As I write this, I'm not really certain how constructive it is to say this, but I know at least that it's the truth, and it's probably a truth that people around here should face at some point.
I hope that Obama will win. If he does, we are more likely to see Obamacare survive. If that happens, we will have succeeded in maintaining one of the most expensive, yet least effective health care systems in the world. If we lose, it will get worse.
I'm in kind of a unique position. I'm a medical transcriptionist who works from home, processing medical reports all day, while at the same time surviving on about $1000 a month. I'm also a disabled person who badly needs my medication. Those three traits combined make me extremely aware of the state of medical care in this country, and when I listen to the political dialogue out there, it becomes very clear to me that most people even at dailykos aren't.
Today, the general practitioner is a position which no doctor wishes to fill, because they are paid less than ever before. For that reason, we are moving more and more to hospital and emergency room based care than ever before, and Obamacare not only doesn't solve that problem, it actually makes it worse. The trend of cutting costs essentially gives the message that we think doctors have too much time to see their patients, so we need to force them into seeing even more people in a day. That of course, means they will spend less time with each patient.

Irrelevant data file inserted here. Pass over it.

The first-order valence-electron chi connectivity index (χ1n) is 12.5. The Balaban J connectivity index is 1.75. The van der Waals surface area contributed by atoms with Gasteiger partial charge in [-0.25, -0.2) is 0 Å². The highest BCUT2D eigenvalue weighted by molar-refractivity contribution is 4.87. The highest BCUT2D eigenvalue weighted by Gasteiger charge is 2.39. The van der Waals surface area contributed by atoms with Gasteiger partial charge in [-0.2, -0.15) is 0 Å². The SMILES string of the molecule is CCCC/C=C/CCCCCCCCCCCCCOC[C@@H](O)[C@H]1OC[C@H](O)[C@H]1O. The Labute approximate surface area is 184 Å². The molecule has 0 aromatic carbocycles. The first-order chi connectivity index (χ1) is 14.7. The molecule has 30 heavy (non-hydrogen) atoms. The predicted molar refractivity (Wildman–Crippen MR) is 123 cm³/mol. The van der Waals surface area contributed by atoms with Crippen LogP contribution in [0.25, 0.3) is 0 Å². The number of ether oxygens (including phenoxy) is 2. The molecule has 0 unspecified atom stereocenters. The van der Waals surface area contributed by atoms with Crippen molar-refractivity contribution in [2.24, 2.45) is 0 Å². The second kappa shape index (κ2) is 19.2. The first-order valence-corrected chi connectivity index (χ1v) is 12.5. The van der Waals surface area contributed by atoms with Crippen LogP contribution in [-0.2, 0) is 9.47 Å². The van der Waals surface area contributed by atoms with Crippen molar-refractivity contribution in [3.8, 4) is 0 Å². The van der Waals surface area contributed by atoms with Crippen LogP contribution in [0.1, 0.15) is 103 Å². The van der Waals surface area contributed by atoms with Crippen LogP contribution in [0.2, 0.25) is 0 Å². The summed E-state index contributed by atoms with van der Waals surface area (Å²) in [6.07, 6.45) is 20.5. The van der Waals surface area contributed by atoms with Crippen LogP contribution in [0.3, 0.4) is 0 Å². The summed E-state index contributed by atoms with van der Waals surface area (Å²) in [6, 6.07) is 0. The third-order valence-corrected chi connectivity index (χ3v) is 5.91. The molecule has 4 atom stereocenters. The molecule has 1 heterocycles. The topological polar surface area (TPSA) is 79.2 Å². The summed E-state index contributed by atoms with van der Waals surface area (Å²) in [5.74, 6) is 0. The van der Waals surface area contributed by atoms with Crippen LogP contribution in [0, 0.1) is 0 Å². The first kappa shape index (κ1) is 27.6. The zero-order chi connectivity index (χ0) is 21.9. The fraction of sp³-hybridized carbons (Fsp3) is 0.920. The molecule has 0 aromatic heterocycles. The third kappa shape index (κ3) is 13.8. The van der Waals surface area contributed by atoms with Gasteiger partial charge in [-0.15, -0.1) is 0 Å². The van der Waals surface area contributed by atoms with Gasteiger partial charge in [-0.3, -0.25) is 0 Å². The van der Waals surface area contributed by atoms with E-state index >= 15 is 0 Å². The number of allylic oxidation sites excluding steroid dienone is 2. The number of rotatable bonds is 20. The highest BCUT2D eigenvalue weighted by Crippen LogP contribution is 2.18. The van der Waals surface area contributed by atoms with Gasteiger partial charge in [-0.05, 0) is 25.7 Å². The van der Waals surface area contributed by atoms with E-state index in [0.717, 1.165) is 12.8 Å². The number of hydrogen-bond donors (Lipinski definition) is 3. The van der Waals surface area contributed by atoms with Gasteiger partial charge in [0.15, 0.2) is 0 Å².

When I process a new medical record, there is something like a 30 percent chance that the person I get speaks English as a second language. It's a problem for me to understand them, but what is more interesting from a community standpoint is what it says about our health care system. Specifically, what it says is that increasingly Americans don't want to practice medicine in this country any more, and we have to pull in people educated elsewhere here because they are the only people willing to work for the pay. Our own doctors want to work as well-paid specialists who only freelance at hospitals.
I'm constantly told by medical transcriptionists that the records which they see, whether from English speakers are not, are consistently worse as the years go by. Doctors work faster and cut more corners, and pay less attention to each case they deal with. We are constantly finding new ways to save a nickle, because Americans aren't willing to pay for health care, and then we lie to ourselves and say that won't result in a higher incidence of doctor mistakes. Well mistakes are on the rise, and they will get worse under Obamacare specifically because of attempts under that bill to cut costs.
I see people complaining about the attitude the press takes when Romney lies his way through an interview and I can identify with that. But I wonder if anyone understands just how deep in the hole we really are here?
We've been backed into a corner to the point that we are supporting a plan that will make things only moderately worse, because the alternative is someone who will effectively deny coverage to many millions of people. We aren't fighting for positive change, we are supporting the part of our two-party system that is relatively sane and won't screw up things too badly.
Sometimes I get a report, and I know the instant I got it that the doctor was barely conscious when he made it. Sometimes it's because they've been on the floor for days, and are describing a patient's visit that happened a full 24 hours ago. I wonder if he forgot any details while he was constantly working over that time?